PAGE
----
The foregoing description of the present invention has been provided for the purposes of illustration and description. It is not intended to be exhaustive or to limit the invention to the precise forms disclosed. Many modifications and variations will be apparent to the practitioner skilled in the art. Particularly, while the embodiments of the system and methods described above are described in the context of a WebLogic server, and a JRockit virtual machine, it will be evident that the system and methods may be used with other types of application servers, runtime systems, and virtual machines, including other types of JVMs. The embodiments were chosen and described in order to best explain the principles of the invention and its practical application, thereby enabling others skilled in the art to understand the invention for various embodiments and with various modifications that are suited to the particular use contemplated. It is intended that the scope of the invention be defined by the following claims and their equivalents.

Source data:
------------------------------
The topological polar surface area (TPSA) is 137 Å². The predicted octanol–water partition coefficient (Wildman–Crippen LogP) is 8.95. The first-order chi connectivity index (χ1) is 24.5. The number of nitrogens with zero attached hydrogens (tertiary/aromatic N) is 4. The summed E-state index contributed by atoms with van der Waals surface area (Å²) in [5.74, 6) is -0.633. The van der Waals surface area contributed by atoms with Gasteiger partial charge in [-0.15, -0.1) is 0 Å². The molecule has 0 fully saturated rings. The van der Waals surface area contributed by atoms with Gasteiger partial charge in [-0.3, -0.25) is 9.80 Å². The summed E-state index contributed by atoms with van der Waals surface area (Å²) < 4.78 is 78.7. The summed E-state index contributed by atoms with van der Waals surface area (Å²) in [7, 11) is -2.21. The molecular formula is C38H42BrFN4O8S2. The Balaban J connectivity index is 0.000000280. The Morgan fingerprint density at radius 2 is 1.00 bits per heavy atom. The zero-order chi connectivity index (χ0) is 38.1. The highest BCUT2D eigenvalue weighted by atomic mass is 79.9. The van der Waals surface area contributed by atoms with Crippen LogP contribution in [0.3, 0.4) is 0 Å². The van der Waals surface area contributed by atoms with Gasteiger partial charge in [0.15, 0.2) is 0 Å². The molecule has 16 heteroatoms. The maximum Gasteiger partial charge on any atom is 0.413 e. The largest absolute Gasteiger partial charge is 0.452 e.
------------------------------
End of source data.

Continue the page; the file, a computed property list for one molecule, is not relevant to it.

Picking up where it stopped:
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|U.S. Classification||717/100, 707/813|
|International Classification||G06F12/00, G06F9/44, G06F, G06F3/00, G06F12/02|
|Cooperative Classification||Y10S707/99953, Y10S707/99957, G06F12/0253|
|Oct 15, 2010||AS||Assignment|
Free format text: ASSIGNMENT OF ASSIGNORS INTEREST;ASSIGNOR:BEA SYSTEMS, INC.;REEL/FRAME:025192/0244
Owner name: ORACLE INTERNATIONAL CORPORATION, CALIFORNIA
Effective date: 20101008
|Dec 18, 2013||FPAY||Fee payment|
Year of fee payment: 4